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Author Topic: Could this worker be laying in an otherwise healthy hive?  (Read 1605 times)
buzzbee
Ken
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« on: April 14, 2009, 10:46:10 PM »

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annette
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« Reply #1 on: April 15, 2009, 01:31:05 AM »

I had read here on this forum that there are a number of laying workers at any given time even in a healthy hive. Especially if it is a very strong hive and perhaps the odor of the queen may not be getting to the whole hive.   Do you remember this?Huh  Anyone???

But this is not a problem.
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buzzbee
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« Reply #2 on: April 15, 2009, 06:43:12 AM »

  I was going through some pictures I have and was blowing some up looking for some details and just happened to come across this particular view.
I caught it by accident you might say. Just something else discovered that I would have missed had it not been for snapping pictures.
 This is another example of what a digital cam at the hive may be able to catch that you may not see yourself.If you have trouble seeing eggs and such,while the sun is at your back,snap a picture and blow it up on the computer screen,it may make all the difference in the world.
   
 
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JP
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« Reply #3 on: April 15, 2009, 09:38:08 AM »

Nice pic Ken. I have heard that also Annette.


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« Reply #4 on: April 15, 2009, 09:54:09 AM »

I doubt it,  I think it is just a coincidence.   I've seen workers "resting" in cells many of times.   

I have also heard that laying works don't actually back into a cell, but that eggs are laid outside the cell and then placed into the cell.   
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Michael Bush
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« Reply #5 on: April 15, 2009, 10:15:49 PM »

She looks like she's just resting.  She doesn't really have her abdomen all the way in the cell.  A laying worker has to get in as far as she possibly can and still she can't reach the bottom.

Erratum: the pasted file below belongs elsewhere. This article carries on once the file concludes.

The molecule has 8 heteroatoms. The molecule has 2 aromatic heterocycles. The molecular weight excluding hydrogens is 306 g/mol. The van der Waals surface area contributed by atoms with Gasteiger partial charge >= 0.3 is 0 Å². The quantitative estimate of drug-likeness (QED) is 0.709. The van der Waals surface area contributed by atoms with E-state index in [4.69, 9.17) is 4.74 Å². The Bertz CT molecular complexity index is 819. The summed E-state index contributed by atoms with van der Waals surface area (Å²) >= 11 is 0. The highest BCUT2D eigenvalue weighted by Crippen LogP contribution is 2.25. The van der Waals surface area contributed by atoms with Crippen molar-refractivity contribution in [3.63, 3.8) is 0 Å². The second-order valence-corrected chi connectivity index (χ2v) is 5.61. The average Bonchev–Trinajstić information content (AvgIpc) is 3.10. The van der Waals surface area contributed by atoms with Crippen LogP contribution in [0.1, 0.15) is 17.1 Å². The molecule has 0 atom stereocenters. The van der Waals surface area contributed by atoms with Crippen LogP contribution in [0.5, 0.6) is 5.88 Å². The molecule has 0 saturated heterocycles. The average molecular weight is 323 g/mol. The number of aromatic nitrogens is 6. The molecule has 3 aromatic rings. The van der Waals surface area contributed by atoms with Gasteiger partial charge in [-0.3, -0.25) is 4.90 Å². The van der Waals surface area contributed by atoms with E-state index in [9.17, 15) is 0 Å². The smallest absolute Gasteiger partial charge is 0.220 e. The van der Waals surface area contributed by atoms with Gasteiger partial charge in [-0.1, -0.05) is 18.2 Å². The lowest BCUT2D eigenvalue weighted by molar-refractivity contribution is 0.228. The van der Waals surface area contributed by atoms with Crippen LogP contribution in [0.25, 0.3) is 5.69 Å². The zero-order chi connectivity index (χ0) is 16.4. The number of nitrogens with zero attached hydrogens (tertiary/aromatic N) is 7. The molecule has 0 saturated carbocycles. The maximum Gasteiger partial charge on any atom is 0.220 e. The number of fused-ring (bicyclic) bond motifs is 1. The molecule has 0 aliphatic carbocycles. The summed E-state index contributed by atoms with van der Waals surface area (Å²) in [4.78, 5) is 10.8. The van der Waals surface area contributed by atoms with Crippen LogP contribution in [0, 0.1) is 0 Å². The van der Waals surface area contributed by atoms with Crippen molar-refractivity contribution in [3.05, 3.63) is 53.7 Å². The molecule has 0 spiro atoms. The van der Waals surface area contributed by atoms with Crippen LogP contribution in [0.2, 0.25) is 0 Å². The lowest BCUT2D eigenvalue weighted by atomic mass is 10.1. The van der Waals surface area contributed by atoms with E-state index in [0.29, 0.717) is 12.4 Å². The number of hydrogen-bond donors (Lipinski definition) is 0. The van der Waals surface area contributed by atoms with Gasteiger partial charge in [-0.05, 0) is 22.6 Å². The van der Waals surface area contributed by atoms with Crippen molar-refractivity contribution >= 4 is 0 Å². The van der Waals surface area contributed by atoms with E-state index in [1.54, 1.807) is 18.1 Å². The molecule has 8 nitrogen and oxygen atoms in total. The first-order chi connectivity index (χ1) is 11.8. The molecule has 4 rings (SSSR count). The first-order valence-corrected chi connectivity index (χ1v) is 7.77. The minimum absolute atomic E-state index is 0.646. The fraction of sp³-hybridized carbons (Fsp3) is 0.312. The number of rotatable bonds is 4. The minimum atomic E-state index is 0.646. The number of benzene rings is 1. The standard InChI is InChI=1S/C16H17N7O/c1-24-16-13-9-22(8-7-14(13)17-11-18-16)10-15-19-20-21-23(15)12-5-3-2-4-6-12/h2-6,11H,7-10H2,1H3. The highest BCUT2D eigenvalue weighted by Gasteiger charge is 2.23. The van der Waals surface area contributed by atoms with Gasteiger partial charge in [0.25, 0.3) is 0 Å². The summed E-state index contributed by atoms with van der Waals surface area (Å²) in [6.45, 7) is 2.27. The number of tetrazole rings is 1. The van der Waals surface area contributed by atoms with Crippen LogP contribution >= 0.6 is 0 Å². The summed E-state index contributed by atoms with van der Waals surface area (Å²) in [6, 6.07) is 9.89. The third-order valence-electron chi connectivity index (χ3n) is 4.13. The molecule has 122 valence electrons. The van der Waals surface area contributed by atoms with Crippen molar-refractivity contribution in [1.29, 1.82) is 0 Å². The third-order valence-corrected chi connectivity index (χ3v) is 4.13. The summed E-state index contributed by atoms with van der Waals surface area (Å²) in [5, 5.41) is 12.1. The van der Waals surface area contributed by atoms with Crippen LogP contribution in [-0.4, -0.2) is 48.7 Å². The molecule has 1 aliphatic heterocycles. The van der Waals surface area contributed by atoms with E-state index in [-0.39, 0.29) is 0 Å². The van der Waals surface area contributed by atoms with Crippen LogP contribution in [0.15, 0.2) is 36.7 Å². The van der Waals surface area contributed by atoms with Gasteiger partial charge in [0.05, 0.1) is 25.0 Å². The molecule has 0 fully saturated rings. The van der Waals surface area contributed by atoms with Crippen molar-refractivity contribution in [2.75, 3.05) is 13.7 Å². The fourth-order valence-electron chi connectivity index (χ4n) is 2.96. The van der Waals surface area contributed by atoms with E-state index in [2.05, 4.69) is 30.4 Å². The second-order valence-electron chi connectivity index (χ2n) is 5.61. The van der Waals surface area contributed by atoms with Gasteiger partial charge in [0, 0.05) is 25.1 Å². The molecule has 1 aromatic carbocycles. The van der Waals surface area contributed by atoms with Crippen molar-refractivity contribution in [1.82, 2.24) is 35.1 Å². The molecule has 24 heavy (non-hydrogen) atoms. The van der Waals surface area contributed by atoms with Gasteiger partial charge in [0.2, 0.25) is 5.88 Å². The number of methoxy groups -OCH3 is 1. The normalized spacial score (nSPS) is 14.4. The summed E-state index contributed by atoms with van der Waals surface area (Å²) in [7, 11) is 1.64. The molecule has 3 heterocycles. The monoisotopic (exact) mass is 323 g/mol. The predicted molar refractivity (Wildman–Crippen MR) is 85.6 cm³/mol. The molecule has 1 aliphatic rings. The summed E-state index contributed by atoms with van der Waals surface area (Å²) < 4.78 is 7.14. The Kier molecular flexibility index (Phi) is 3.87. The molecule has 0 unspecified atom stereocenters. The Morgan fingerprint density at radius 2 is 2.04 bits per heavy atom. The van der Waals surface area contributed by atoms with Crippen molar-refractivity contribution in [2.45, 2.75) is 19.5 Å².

But if the question is could you have laying workers and queens, yes, you always do:

See page 9 of "The Wisdom of the Hive" by Tom Seeley

    "Although worker honey bees cannot mate, they do possess ovaries and can produce viable eggs; hence they do have the potential to have male offspring (in bees and other Hymenoptera, fertilized eggs produce females while unfertilized eggs produce males). It is now clear, however, that this potential is exceedingly rarely realized as long as a colony contains a queen (in queenless colonies, workers eventually lay large numbers of male eggs; see the review in Page and Erickson 1988). One supporting piece of evidence comes from studies of worker ovary development in queenright colonies, which have consistently revealed extremely low levels of development. All studies to date report far fewer than 1 % of workers have ovaries developed sufficiently to lay eggs (reviewed in Ratnieks 1993; see also Visscher 1995a). For example, Ratnieks dissected 10,634 worker bees from 21 colonies and found that only 7 had moderately developed egg (half the size of a completed egg) and that just one had a fully developed egg in her body."

If you do the math, in a normal booming queenright hive of 100,000 bees that's 70 laying workers. In a laying worker hive it's much higher.
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« Reply #6 on: April 15, 2009, 10:59:18 PM »

Could laying workers be the reason you see different colored drones in a hive?  If all drones were from the queen, shouldn't they all be the same color as the queen?  I will almost always see a mix of dark and lighter drones when checking my hives.
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buzzbee
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« Reply #7 on: April 16, 2009, 06:50:36 AM »

Drones from other colonies are allowed entrance to most hives. this would explain some of the difference.
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Michael Bush
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« Reply #8 on: April 18, 2009, 01:04:20 PM »

First, as mentioned, drones drift shamelessly.  Someone from Denmark on another forum said they marked drones and found them in hives 30 miles away.

Second, the drones may be haploid but they still get different mixes of the queens genes.  They get a random assortment of 1/2 set same as any egg does. They just don't get the contribution from a father.

Third, yes some of the drones may be from some of the workers.
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Michael Bush
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